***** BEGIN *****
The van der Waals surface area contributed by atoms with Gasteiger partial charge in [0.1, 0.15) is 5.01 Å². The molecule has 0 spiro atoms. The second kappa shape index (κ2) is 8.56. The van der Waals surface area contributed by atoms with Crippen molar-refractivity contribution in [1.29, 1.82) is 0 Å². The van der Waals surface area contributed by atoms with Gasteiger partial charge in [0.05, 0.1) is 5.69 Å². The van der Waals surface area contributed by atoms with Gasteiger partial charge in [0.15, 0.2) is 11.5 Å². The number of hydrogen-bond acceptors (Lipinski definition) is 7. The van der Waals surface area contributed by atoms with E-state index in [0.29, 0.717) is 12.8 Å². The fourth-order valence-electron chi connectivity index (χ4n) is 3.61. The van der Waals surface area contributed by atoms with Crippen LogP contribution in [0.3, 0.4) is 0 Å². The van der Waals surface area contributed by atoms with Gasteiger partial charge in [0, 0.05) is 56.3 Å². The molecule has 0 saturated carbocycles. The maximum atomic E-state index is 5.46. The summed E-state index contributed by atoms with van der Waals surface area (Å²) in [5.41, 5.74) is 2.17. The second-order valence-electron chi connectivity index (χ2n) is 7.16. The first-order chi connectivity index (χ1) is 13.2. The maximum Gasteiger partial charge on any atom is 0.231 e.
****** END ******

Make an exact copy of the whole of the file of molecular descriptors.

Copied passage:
The van der Waals surface area contributed by atoms with Gasteiger partial charge in [0.1, 0.15) is 5.01 Å². The molecule has 0 spiro atoms. The second kappa shape index (κ2) is 8.56. The van der Waals surface area contributed by atoms with Crippen molar-refractivity contribution in [1.29, 1.82) is 0 Å². The van der Waals surface area contributed by atoms with Gasteiger partial charge in [0.05, 0.1) is 5.69 Å². The van der Waals surface area contributed by atoms with Gasteiger partial charge in [0.15, 0.2) is 11.5 Å². The number of hydrogen-bond acceptors (Lipinski definition) is 7. The van der Waals surface area contributed by atoms with E-state index in [0.29, 0.717) is 12.8 Å². The fourth-order valence-electron chi connectivity index (χ4n) is 3.61. The van der Waals surface area contributed by atoms with Crippen LogP contribution in [0.3, 0.4) is 0 Å². The van der Waals surface area contributed by atoms with Gasteiger partial charge in [0, 0.05) is 56.3 Å². The molecule has 0 saturated carbocycles. The maximum atomic E-state index is 5.46. The summed E-state index contributed by atoms with van der Waals surface area (Å²) in [5.41, 5.74) is 2.17. The second-order valence-electron chi connectivity index (χ2n) is 7.16. The first-order chi connectivity index (χ1) is 13.2. The maximum Gasteiger partial charge on any atom is 0.231 e.